Handball has a long and storied history at the Dolphin Club. Our four-wall court opened for singles and doubles play in 1912; by 1958, one in five members was a handball player. (One of them was Tom DiMaggio, brother of baseball great Joe DiMaggio.)
Although handball was once an exclusively male sport, that’s no longer the case. In addition to participating in novice clinics, a pod of Dolphins (Erin Figel, Mee Lee, Linda Mahnken, and Diane Walton) participated in the SERC-hosted 2018 Ladies Handball Tournament – the first such tournament on the West Coast. This enthusiasm for women’s handball has bounded over to the Olympic Club, too, and Dolphin women have joined in friendly matches hosted at the winged O’s courts.
Even though most of the players had no previous experience with handball, they are enjoying it now. “Anyone can excel at handball.” says Tom Sove, President of the Northern California Handball Association. “You can be short or tall, old or young …People play for health reasons, for competition, and for the camaraderie.” Friendships generated from handball is a theme that comes up often when chatting with handballers. “When I’m out on the court, I’m all business; but off the court I’ve made friends for the rest of my life. It’s one of the coolest parts [of the sport],” says Tracy Davis. Dolphins Dick Keltner and Paul Brady are themselves a testimonial to handball camaraderie, having played together for nearly 30 years.
If you are intrigued by handball, commissioner Mickey Lavelle welcomes members to contact him. The best way to reach him is by giving him a call. His number is on the chalkboard by the court.
Fun. Exercise. Camaraderie. That’s handball.
Dolphins on bicycles? From those who break out the bikes annually for the Escape, to everyday commuters using the bike racks out back while they row or swim or workout in the weight room, to highly competitive triathletes, to dedicated cyclists, we welcome Dolphins on bicycles every day.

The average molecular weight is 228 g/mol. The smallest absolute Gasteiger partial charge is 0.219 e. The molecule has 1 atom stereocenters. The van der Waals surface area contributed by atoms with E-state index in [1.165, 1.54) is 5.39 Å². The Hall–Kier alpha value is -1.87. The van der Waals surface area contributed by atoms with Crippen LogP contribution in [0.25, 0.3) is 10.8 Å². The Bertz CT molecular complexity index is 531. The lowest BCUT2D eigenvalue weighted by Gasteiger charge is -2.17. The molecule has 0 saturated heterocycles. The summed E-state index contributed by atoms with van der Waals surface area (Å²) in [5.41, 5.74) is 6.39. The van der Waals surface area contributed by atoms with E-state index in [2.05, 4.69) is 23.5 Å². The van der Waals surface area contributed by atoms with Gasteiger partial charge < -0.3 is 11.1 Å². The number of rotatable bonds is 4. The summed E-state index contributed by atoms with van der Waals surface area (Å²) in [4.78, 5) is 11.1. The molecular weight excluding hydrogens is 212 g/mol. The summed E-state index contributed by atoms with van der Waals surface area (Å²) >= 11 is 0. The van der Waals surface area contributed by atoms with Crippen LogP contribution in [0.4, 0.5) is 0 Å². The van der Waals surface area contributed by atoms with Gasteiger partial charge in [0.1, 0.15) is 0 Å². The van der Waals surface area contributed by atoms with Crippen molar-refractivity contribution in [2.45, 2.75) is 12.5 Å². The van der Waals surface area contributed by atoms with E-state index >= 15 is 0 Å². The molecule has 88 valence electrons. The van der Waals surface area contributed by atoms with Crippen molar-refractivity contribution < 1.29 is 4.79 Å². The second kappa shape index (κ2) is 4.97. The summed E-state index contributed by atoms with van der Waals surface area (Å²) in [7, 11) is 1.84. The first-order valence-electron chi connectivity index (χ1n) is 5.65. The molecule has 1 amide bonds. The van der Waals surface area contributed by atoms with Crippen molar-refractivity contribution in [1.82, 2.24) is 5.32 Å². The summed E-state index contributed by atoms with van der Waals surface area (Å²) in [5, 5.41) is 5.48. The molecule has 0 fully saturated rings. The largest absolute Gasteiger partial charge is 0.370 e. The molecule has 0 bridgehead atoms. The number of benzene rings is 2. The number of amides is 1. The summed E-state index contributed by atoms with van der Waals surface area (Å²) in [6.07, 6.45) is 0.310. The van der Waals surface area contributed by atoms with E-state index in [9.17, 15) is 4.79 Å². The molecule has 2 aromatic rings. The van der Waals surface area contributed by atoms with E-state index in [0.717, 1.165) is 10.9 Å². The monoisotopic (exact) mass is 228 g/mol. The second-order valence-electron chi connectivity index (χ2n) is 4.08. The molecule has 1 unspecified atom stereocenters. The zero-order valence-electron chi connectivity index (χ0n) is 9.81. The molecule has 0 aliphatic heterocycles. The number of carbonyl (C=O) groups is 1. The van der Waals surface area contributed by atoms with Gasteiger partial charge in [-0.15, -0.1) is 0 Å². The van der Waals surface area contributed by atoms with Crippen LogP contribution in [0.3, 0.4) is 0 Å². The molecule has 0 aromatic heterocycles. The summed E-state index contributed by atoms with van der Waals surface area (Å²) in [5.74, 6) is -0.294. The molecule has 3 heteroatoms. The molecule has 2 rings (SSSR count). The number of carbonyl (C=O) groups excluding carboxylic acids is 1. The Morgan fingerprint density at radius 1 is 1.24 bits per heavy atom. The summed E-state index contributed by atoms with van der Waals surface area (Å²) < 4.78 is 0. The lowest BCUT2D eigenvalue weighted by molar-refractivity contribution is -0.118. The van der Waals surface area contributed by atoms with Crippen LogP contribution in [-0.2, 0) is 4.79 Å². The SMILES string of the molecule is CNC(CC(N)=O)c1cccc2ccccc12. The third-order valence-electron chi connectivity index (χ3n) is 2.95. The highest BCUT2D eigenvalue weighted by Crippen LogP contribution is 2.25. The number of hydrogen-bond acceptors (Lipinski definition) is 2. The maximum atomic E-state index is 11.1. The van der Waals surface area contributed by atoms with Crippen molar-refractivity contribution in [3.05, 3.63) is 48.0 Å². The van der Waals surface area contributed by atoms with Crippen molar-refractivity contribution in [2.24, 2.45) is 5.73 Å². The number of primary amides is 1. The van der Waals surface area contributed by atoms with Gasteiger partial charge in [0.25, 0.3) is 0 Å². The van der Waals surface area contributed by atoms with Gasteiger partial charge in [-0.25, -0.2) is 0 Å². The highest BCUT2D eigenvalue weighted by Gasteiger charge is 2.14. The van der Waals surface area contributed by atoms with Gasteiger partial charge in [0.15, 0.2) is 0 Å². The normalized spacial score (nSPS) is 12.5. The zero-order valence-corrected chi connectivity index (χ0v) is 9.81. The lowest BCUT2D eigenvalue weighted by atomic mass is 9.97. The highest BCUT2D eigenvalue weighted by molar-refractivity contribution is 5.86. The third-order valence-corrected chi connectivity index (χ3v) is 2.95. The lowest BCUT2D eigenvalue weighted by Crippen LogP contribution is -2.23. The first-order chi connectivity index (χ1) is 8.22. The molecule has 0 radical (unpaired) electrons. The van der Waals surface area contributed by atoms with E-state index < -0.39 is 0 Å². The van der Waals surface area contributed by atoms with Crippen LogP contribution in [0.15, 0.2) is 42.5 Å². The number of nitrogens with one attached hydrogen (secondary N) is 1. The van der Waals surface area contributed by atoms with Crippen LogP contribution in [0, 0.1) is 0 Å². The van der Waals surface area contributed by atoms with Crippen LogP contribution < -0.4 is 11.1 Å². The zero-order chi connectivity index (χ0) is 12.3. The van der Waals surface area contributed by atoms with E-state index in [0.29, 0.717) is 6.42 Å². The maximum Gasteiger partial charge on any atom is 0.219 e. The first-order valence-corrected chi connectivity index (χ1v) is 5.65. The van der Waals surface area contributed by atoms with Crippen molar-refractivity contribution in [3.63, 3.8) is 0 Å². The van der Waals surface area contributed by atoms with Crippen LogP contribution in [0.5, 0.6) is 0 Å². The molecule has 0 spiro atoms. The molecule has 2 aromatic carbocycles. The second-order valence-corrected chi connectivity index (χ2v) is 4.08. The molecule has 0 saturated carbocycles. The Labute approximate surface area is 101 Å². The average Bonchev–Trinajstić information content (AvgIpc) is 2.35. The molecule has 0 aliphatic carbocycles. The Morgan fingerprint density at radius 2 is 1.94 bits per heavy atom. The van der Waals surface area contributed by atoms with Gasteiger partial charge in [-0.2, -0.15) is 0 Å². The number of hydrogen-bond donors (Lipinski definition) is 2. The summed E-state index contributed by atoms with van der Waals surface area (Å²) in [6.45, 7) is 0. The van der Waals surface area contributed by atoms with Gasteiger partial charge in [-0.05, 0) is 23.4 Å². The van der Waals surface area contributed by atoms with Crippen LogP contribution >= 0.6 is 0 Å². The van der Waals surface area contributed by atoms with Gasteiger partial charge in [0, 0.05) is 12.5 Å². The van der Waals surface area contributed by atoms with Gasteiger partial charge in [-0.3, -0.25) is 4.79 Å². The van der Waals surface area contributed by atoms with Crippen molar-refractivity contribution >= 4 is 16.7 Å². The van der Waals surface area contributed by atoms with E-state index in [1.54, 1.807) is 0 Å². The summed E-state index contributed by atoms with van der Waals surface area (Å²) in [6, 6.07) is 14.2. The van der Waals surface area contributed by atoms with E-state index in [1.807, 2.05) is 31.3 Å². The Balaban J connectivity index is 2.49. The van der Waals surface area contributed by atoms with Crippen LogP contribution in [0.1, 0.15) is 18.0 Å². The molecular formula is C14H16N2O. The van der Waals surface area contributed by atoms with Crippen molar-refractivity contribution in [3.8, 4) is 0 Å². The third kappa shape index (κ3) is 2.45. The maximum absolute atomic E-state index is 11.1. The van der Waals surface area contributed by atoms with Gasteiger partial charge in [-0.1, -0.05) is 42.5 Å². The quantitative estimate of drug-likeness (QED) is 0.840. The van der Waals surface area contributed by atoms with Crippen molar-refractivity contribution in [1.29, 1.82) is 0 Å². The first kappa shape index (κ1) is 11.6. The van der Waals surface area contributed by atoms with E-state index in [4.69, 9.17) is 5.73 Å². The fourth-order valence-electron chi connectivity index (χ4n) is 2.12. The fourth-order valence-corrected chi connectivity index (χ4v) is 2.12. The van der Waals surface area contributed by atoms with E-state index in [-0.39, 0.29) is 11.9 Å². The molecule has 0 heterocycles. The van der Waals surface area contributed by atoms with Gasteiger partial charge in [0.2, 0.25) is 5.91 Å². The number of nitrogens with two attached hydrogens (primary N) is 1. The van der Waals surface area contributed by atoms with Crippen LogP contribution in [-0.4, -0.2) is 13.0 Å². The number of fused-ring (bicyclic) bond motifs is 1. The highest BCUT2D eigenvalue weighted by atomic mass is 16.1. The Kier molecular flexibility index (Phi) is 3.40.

Our main running events of the year are the annual Walt Stack Challenge, DC vs. South End triathlon and EFAT (Escape from Alcatraz Triathlon). The Walt Stack Challenge happens every year after Polar Bear swim season and before the 100 mile swim challenge for the Summer, the dates are from March 22nd to May 31st. Walt Stack was one of Dolphin Club’s most beloved members and was an avid runner, his motto for running was “Start slow then taper off” which we love and try to abide by. To accomplish a ‘Tall’ Stack you have to run 225 miles during that time period and a ‘Short’ stack is 100 miles during the same period. This is a fun challenge and a great way to stay motivated in between swim events. Our annual DC vs. South End triathlon is a swim, run, row event that we do every Fall. It is a heated rivalry and always very fun, the run is from Dolphin Club to Fort Point and back. The EFAT race is the hardest running we do, the run portion of the race is a double Dipsea! The Dipsea Trail is the oldest trail race in America and is about 14 miles and ~4,000 feet of elevation gain (for the double), it is absolutely brutal and we love it! This run comes after doing an Alcatraz swim and biking to Mill Valley! Dolphin Club welcomes all runners new and old and we love getting together for training runs throughout the year as well.
The saunas are considered by many as the heart and soul of our club. They are located in the men’s and women’s locker rooms and both are heated with powerful Harvia electric stoves from Finland which are filled with over 50 pounds of Finnish quarried rock. The temperature varies between 160-200 degrees F with relatively low humidity. Both saunas fit eight bathers comfortably. The men’s sauna was beautifully renovated in 2015 by John Hornor and crafted with tiered Port Orford cedar benches and lined with aromatic Alaskan yellow cedar panels.Bathed in soothing heat, surrounded by nurturing wood, the womb-like quality of the Dolphin saunas encourages soulful and meaningful conversations and makes swimming in the cold waters of the Bay bearable. If only the walls could talk. (Actually, it is good they can’t!)
Special thanks to: Hank Willianger for building the first Dolphin sauna in 1965 and Bob McKenzie for building the original sauna on the women’s side, and Archimedes Banya and Mikhail Brodsky for donating the Harvia stove on the men’s side and to TK for donating the stove on the women’s side. Bradford Adams and John Hornor installed the new heater and controls in both saunas.
[Excerpted from ‘Dolphin Club Saunas: The Heart and Soul of our Club’ by Dolphin Club member Mikkel Aaland. For more information on sauna and sweat bathing culture visit Mikkel’s comprehensive site, Sweat.]
The weight room, once our dining room, is a room with a view. It has everything from free weights, barbells, dumbbells, and kettlebells to spin bikes and plate-loaded machines. Rowing machines are in the boathouse, and often rolled out onto the deck.